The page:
In a 2009 Newsweek piece, Po Bronson writes about a study carried out by psychology Prof. Marjorie Gunnoe that found that “children who’d been spanked just when they were young—ages 2 to 6—were doing a little better as teenagers than those who’d never been spanked … on almost every measure.” However, the same study also found that the older the child’s age, the less likely a spanking will be useful.
But in a 2010 study published in Pediatrics, carried out by researchers at Tulane University, found that “children's short-term response to spanking may make them act out more in the long run. Of the nearly 2,500 youngsters in the study, those who were spanked more frequently at age 3 were much more likely to be aggressive by age 5.”
Further, the American Academy of Pediatrics (AAP) “does not endorse spanking under any circumstance. It's a form of punishment that becomes less effective with repeated use, according to the AAP; it also makes discipline more difficult as the child outgrows it.”
But scientific studies often come into conflict with religion—from the origins of the universe down to childrearing. In the Bible, Proverbs 13:24 states “whoever spares the rod hates their children, but the one who loves their children is careful to discipline them.” And this then might be the biblical admonition Dollar was using for his justification of any alleged spanking.
But Brenda Ward, who holds a masters in social work from the University of Michigan and recently retired after a 30-year career in the field of human services focused on child-welfare issues, stated that some of the more difficult cases governmental agencies have to deal with concern children who are abused at the hands of religious parents.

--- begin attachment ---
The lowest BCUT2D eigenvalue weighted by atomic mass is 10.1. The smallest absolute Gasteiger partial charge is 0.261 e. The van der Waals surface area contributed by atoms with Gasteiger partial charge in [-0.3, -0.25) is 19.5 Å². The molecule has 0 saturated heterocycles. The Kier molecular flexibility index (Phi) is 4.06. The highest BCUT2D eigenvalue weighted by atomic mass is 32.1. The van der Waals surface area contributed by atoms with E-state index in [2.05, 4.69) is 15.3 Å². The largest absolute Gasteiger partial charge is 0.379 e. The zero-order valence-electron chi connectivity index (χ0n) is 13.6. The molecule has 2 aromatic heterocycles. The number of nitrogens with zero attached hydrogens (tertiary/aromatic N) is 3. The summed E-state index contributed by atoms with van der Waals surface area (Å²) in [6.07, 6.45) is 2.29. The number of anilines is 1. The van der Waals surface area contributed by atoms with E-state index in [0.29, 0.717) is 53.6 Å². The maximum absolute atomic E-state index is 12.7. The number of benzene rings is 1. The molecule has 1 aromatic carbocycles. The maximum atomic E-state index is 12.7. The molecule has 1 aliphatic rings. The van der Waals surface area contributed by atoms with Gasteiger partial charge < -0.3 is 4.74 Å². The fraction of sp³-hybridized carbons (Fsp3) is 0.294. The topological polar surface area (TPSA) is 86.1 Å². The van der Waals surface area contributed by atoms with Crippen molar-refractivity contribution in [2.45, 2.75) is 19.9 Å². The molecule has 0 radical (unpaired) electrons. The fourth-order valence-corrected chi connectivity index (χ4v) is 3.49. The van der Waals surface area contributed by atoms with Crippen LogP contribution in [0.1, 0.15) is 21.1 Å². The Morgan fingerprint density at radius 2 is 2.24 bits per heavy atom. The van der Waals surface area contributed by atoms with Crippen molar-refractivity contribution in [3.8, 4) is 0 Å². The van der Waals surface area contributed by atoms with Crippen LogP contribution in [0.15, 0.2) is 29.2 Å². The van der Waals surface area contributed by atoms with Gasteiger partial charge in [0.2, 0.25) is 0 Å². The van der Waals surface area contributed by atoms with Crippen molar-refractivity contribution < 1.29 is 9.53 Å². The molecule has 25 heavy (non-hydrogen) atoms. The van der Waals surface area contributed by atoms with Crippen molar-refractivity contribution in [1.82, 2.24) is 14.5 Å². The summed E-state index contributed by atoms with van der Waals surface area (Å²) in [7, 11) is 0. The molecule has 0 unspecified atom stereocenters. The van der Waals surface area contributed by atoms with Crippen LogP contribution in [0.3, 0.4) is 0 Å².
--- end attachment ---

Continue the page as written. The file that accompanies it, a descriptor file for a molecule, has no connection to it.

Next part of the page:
“There’s a feeling among some parents out there that they ‘own’ their children and therefore can do anything to them they so choose,” said Ward. “But that’s not accurate, and sometimes runs afoul of the law. The feeling the state cannot interfere in how they raise or discipline their children is prevalent.” Ward, who is African-American, continued by saying that black parents oftentimes are the most difficult to make understand what the law actually is. “They feel they are trying to raise their children ‘right’ by beating on them, but what they really doing is perpetrating the myth that violence is an acceptable solution.” She wondered aloud if the higher incidence of violence in black communities is associated with the way some black kids are raised.
“Children act out,” Ward continued, “and as they get to those midteen years they can get on everyone’s nerves ... but if the parent has done their job right up to this point this stressful time is far more manageable. If I had told my daughter, when she was 15 years old, that she was not going to a party, there would be no further discussion ... she might pout about it, she might slam her bedroom door, but no way would it become physical.”
Ward recounted that while in graduate school the example most often cited was the mother who was attempting to teach her 4-year-old not to hit other kids by spanking her. “By the time a child starts kindergarten—even for the lazy parents who believe in corporal punishment—spankings really should end,” she said. “You can’t teach peace and harmonic living by using violence … there’s simply too much proof that it just doesn’t work.”